Academic journal article German Quarterly

Fausts Kolonie. Goethes kritische Phänomenologie der Moderne

Academic journal article German Quarterly

Fausts Kolonie. Goethes kritische Phänomenologie der Moderne

Article excerpt

Jaeger, Michael. Fausts Kolonie. Goethes kritische Phänomenologie der Moderne. Wurzburg: Königshausen & Neumann, 2004. 668 pp. euro49.80 paperback.

As successive generations and ideological standpoints have each had their Goethe, each has also had its Faust. This history can in part be described as a series of responses to the play's obsession with time and history. Like Faust calling out to an elusive "moment," the play's critics have recurrently discovered in the work a snapshot of this or that modernity. In Nietzsche's irritated account in Unzeitgemässe Betrachtungen, Faust's is a weak modernity that stands in contrast to that of a revolutionary age engendered by Rousseau. Notoriously, 20th-century critics from both the right and left would cite the play as a whole and the notion of Faustian "striving" in particular in support of their own modern programs of action. In his Fausts Kolonie. Goethes kritische Phänomenologie der Moderne, Michael Jaeger underscores the rather different historical context and intentions of his own account. Distinguishing his interpretation from those that have in various ways celebrated Faust's exploits, Jaeger's reading situates itself, in its more bleakly critical approach, as both post-War and post-Wall.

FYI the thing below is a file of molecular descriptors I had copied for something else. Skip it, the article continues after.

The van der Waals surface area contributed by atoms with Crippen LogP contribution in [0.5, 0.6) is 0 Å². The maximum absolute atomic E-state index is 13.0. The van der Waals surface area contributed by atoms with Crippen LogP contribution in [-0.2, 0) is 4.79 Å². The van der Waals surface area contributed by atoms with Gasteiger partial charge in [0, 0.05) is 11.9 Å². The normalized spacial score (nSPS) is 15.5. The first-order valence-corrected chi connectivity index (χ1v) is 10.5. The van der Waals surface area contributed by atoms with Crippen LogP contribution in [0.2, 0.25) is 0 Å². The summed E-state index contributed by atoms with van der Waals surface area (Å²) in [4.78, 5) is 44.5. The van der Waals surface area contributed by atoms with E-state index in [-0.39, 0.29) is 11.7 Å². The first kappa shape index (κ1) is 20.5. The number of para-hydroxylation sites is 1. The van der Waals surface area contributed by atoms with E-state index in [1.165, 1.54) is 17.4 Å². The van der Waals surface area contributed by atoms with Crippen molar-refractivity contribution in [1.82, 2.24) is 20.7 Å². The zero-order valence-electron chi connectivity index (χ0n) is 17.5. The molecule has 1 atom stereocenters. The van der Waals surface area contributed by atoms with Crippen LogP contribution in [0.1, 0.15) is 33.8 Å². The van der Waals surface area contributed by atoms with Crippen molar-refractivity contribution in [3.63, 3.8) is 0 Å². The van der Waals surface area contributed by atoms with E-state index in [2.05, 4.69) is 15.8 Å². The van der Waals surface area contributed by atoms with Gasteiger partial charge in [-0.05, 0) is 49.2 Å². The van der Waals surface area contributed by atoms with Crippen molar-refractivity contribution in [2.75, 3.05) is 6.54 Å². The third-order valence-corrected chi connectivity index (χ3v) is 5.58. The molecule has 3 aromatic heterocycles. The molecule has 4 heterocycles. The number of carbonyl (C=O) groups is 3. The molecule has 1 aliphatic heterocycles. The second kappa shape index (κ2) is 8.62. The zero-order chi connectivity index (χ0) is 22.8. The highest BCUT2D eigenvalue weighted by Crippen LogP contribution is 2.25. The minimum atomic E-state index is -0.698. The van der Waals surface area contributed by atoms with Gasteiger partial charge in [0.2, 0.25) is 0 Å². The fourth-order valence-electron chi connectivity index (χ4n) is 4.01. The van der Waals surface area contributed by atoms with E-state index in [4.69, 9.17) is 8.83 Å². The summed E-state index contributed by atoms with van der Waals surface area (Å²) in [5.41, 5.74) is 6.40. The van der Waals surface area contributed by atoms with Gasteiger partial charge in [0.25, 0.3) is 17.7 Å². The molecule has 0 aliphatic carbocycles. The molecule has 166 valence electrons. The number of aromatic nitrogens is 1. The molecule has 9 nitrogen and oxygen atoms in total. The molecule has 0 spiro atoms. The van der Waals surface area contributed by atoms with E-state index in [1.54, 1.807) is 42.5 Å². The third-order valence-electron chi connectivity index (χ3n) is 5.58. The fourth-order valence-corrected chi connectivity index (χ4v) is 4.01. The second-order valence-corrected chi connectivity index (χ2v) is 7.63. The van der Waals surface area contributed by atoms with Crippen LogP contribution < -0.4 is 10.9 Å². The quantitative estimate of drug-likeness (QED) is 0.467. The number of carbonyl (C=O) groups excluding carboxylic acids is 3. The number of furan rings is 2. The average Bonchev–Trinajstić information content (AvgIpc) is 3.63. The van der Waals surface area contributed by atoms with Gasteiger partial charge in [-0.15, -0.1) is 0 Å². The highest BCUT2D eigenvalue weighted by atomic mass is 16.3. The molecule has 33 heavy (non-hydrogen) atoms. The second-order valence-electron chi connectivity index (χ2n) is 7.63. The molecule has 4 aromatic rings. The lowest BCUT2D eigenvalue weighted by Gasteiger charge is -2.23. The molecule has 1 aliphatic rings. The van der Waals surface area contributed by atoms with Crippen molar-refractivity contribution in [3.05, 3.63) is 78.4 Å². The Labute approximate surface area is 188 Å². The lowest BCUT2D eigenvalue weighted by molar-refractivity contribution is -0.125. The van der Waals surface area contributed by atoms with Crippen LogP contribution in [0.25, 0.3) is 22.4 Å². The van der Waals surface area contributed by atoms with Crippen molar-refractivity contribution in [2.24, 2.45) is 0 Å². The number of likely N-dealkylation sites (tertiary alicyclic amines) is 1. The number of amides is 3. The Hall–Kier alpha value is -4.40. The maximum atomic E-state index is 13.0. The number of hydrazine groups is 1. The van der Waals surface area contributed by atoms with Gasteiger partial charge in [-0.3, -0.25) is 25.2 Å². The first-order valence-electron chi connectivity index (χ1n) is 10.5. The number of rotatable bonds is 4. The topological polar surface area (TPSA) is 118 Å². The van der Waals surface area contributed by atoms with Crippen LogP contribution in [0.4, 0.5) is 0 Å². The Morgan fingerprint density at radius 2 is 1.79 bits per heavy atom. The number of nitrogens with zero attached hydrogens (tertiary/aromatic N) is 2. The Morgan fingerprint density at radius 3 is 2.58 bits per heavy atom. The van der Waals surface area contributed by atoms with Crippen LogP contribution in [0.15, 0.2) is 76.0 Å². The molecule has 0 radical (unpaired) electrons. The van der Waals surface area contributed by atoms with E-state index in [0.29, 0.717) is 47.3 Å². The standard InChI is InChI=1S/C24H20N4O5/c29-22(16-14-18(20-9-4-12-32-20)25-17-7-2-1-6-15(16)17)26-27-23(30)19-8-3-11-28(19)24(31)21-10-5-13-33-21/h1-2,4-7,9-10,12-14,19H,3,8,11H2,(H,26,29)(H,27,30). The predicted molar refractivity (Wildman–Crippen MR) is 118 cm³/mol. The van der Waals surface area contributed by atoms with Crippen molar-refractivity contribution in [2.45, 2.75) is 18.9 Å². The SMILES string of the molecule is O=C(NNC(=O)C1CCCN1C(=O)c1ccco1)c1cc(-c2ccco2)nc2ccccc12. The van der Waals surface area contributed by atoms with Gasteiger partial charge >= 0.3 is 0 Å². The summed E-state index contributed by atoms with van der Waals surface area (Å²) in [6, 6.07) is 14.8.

Jaeger's analysis is biographically anchored. To understand Goethe's Faust, he argues, is to understand the trauma inflicted on the play's author by the French Revolution and its political aftershocks. As Jaeger repeatedly reminds us, the July Revolution of 1830 constitutes what Goethe calls the "greatest intellectual challenge" ("größe Denkübung") of his life (11 and passim). But already after 1789, Goethe uses the Faust-drama to create a poetic "phenomenology" of-and coming-to-terms with-the upheavals in France (331). Goethe distances himself from Faust as he does from Werther. By the time we get to Faust's concluding scene in Act y it is clear that Goethe bears "no feelings of identification or even sympathy" for his protagonist (255-56). Instead, he depicts in this figure a particularly modern "pathological," "autistic" (406) subjectivism. Faust's momentary insight into the truth of "many-hued reflection" ("farbigen Abglanz" [1. 4727]) is the exception that proves the rule (492); Faust's life is marked by the inability to reflect, and by a destructive project of colonization that originates in a repressed fear of death (416, 434). Accordingly, Faust's "radical Promethean revolt follows the same uncompromising self-justifying logic of the Revolution," and of the Reign of Terror (153-54). …

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